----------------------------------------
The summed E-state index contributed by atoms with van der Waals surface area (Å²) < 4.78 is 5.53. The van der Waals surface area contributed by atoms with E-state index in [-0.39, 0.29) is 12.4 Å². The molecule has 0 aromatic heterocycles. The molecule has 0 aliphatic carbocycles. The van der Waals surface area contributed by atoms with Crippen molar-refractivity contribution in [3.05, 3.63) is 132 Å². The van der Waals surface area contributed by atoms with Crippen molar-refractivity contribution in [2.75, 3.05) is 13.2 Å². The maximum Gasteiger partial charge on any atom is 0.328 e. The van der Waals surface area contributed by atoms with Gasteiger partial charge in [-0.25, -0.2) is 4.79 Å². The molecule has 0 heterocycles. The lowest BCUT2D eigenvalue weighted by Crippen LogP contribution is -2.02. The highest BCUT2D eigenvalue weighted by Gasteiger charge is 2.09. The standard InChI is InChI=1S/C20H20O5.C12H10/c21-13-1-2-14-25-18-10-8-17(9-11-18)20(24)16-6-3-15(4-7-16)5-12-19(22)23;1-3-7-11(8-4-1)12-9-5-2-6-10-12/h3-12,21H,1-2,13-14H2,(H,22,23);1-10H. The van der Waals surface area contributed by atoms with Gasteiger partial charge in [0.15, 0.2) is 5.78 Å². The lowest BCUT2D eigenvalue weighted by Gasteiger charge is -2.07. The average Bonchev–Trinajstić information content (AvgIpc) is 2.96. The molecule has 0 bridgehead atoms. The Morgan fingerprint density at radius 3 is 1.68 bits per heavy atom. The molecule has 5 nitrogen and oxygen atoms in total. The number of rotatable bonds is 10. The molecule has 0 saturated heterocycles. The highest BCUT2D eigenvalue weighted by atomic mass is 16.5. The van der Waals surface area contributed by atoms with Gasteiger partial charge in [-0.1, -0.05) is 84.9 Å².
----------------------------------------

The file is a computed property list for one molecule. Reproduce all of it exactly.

The summed E-state index contributed by atoms with van der Waals surface area (Å²) < 4.78 is 5.53. The van der Waals surface area contributed by atoms with E-state index in [-0.39, 0.29) is 12.4 Å². The molecule has 0 aromatic heterocycles. The molecule has 0 aliphatic carbocycles. The van der Waals surface area contributed by atoms with Crippen molar-refractivity contribution in [3.05, 3.63) is 132 Å². The van der Waals surface area contributed by atoms with Crippen molar-refractivity contribution in [2.75, 3.05) is 13.2 Å². The maximum Gasteiger partial charge on any atom is 0.328 e. The van der Waals surface area contributed by atoms with Gasteiger partial charge in [-0.25, -0.2) is 4.79 Å². The molecule has 0 heterocycles. The lowest BCUT2D eigenvalue weighted by Crippen LogP contribution is -2.02. The highest BCUT2D eigenvalue weighted by Gasteiger charge is 2.09. The standard InChI is InChI=1S/C20H20O5.C12H10/c21-13-1-2-14-25-18-10-8-17(9-11-18)20(24)16-6-3-15(4-7-16)5-12-19(22)23;1-3-7-11(8-4-1)12-9-5-2-6-10-12/h3-12,21H,1-2,13-14H2,(H,22,23);1-10H. The van der Waals surface area contributed by atoms with Gasteiger partial charge in [0.15, 0.2) is 5.78 Å². The lowest BCUT2D eigenvalue weighted by Gasteiger charge is -2.07. The average Bonchev–Trinajstić information content (AvgIpc) is 2.96. The molecule has 0 bridgehead atoms. The Morgan fingerprint density at radius 3 is 1.68 bits per heavy atom. The molecule has 5 nitrogen and oxygen atoms in total. The number of rotatable bonds is 10. The molecule has 0 saturated heterocycles. The highest BCUT2D eigenvalue weighted by atomic mass is 16.5. The van der Waals surface area contributed by atoms with Gasteiger partial charge in [-0.1, -0.05) is 84.9 Å².